How to Install Unfaced Insulation

Insulating the walls and ceiling is an important part of any building or remodel job.

Unfaced insulation is sized to fit between standard-spaced wall studs.Unfaced insulation is sized to fit between standard-spaced wall studs.
Although there are several types of insulation available, one of the most common is fiberglass batt or roll. It comes compressed in plastic packaging and is precut to fit in the bay between standard-spaced studs. It comes with or without a facing of fire-resistant Kraft paper. The facing provides a moisture barrier and a way to secure the batts to the studs through stapling the paper. When there is no facing, simply stuff the batts in place, then provide a separate moisture barrier.

Consult with a local builder or use an online calculator to determine the R-value of the insulation you need. The Oak Ridge National Laboratory is one entity that provides such a calculator (see References).

Calculate the number of square feet of insulation you need. Simply measure the area of wall or ceiling space you have to cover and then multiply by a fraction to account for the studs. The fraction is 0.9 if the studs are 16 inches apart and 0.94 if 24 inches apart.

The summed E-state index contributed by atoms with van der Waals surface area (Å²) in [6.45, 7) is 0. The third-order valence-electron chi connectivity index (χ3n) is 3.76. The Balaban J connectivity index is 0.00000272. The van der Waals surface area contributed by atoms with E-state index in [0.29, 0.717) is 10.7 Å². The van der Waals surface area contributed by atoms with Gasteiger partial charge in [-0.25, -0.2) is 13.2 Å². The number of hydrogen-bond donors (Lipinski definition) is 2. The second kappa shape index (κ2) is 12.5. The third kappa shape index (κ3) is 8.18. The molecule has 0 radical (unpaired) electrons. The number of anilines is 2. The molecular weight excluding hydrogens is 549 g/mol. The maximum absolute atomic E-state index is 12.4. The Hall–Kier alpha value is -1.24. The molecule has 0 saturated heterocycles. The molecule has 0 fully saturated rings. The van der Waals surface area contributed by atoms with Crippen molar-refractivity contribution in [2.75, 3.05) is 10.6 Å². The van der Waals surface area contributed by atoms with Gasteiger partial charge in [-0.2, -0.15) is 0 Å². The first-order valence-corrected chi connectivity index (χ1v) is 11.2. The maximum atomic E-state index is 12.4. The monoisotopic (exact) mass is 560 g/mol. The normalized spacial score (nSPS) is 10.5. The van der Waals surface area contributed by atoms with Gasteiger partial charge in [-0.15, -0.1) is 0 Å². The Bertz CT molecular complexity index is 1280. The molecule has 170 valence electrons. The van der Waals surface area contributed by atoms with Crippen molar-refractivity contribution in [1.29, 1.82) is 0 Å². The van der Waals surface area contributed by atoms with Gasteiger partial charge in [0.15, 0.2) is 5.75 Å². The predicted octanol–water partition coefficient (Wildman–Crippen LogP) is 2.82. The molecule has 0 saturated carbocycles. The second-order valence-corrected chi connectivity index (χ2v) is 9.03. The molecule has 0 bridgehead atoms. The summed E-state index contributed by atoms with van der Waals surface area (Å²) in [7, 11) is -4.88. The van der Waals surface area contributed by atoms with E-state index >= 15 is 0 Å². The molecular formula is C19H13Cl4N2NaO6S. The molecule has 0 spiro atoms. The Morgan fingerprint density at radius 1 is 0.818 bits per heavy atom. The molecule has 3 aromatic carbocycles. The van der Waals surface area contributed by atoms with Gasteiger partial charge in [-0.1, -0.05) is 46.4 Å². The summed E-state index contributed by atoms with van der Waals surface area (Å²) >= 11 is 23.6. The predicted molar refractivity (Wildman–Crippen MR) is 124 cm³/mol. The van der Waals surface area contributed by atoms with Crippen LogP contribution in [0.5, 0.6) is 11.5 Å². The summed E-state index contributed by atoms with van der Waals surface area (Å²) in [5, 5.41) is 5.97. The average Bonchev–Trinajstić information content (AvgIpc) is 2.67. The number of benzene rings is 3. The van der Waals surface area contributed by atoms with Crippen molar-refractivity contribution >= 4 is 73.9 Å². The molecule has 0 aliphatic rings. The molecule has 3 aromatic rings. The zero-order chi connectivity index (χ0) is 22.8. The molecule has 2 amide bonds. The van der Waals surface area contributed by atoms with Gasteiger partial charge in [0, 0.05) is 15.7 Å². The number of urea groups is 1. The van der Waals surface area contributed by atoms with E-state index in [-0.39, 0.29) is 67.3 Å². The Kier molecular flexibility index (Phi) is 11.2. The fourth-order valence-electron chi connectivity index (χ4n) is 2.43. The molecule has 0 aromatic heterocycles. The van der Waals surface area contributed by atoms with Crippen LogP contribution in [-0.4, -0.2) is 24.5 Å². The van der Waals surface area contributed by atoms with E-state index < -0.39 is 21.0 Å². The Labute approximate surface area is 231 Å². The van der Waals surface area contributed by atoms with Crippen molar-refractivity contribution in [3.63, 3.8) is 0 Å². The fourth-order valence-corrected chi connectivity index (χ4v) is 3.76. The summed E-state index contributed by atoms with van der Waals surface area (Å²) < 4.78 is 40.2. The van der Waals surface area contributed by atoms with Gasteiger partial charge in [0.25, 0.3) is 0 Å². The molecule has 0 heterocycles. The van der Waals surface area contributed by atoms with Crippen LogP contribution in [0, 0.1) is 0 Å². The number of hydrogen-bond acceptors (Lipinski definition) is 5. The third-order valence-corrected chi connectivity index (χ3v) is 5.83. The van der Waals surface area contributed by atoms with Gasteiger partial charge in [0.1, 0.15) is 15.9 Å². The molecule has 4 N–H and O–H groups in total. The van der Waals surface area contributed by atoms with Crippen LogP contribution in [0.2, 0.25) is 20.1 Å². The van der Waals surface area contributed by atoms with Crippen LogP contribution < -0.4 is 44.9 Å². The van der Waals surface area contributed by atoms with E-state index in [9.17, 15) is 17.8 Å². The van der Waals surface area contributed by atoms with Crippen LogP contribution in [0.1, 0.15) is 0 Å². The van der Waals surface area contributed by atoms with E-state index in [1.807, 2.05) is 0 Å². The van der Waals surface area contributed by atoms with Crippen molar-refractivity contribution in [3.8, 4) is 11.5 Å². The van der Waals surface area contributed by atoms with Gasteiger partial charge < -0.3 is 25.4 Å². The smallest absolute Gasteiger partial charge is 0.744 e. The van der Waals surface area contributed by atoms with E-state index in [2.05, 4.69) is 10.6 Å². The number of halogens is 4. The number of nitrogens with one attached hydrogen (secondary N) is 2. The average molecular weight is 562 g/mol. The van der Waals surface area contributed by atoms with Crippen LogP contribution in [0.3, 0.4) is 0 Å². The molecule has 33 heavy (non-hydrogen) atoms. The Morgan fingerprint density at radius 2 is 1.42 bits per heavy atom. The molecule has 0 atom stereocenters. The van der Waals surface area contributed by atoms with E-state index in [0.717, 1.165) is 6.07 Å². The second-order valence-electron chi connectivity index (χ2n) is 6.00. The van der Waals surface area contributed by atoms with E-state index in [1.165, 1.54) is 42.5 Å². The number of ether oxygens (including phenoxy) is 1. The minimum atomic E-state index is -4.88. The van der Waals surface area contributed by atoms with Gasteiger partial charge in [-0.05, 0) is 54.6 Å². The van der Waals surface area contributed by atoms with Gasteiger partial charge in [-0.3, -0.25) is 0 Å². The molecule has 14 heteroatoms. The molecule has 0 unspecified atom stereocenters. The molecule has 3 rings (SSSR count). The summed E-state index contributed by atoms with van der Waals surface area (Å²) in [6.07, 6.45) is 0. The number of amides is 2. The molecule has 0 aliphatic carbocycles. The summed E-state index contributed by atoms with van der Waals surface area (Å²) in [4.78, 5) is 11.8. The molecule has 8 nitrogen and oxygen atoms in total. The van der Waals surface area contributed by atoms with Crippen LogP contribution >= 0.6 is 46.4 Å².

Open a package of unfaced insulation while wearing safety glasses and a dust mask. Cut the plastic with a utility knife. If you are using roll insulation, unroll it on the floor. If you are using batt insulation, remove a batt from the package.

Place one or two batts lengthwise in the bay between a pair of studs, then cut one more to fill the bay. If you are using roll insulation, measure the length of the bay and cut the insulation to fit first. Cut the insulation. Place a straight edge perpendicularly across the insulation, pushing down to compress, then cut along the edge with a utility knife.

Fill small spaces between pipes and in corners, cutting small pieces of insulation and stuffing them into the spaces.

Support the insulation, if you are placing it in the ceiling or between the floor joists under the house. Partially drive 1-inch galvanized nails in the joists or rafters on either side of a bay, weaving baling wire around the nails, then pound in the nails fully.

Staple a sheet of 4 or 6 mil polyethylene film to the joists, rafters or studs so it completely covers the insulation. The plastic film will form a moisture barrier that will protect the insulation from moisture-laden air inside your house. If you are laying insulation in the attic, spread the moisture barrier first, then lay the insulation on top.

Things You Will Need

  • Tape measure
  • Utility knife
  • Safety glasses
  • Dust mask
  • Straight edge
  • Hammer
  • 1-inch galvanized nails
  • Baling wire
  • 4 or 6 mil plastic sheeting
  • Staple gun


  • Most heat escapes through the ceiling. If you don't have sufficient insulation in the attic, you can add more by laying it on top of the existing insulation.


  • If you are laying insulation in the attic, keep it at least 3 inches away from any protruding light fixtures, fan motors and vents.

About the Author

Chris Deziel has a bachelor's degree in physics and a master's degree in humanities. Besides having an abiding interest in popular science, Deziel has been active in the building and home design trades since 1975. As a landscape builder, he helped establish two gardening companies.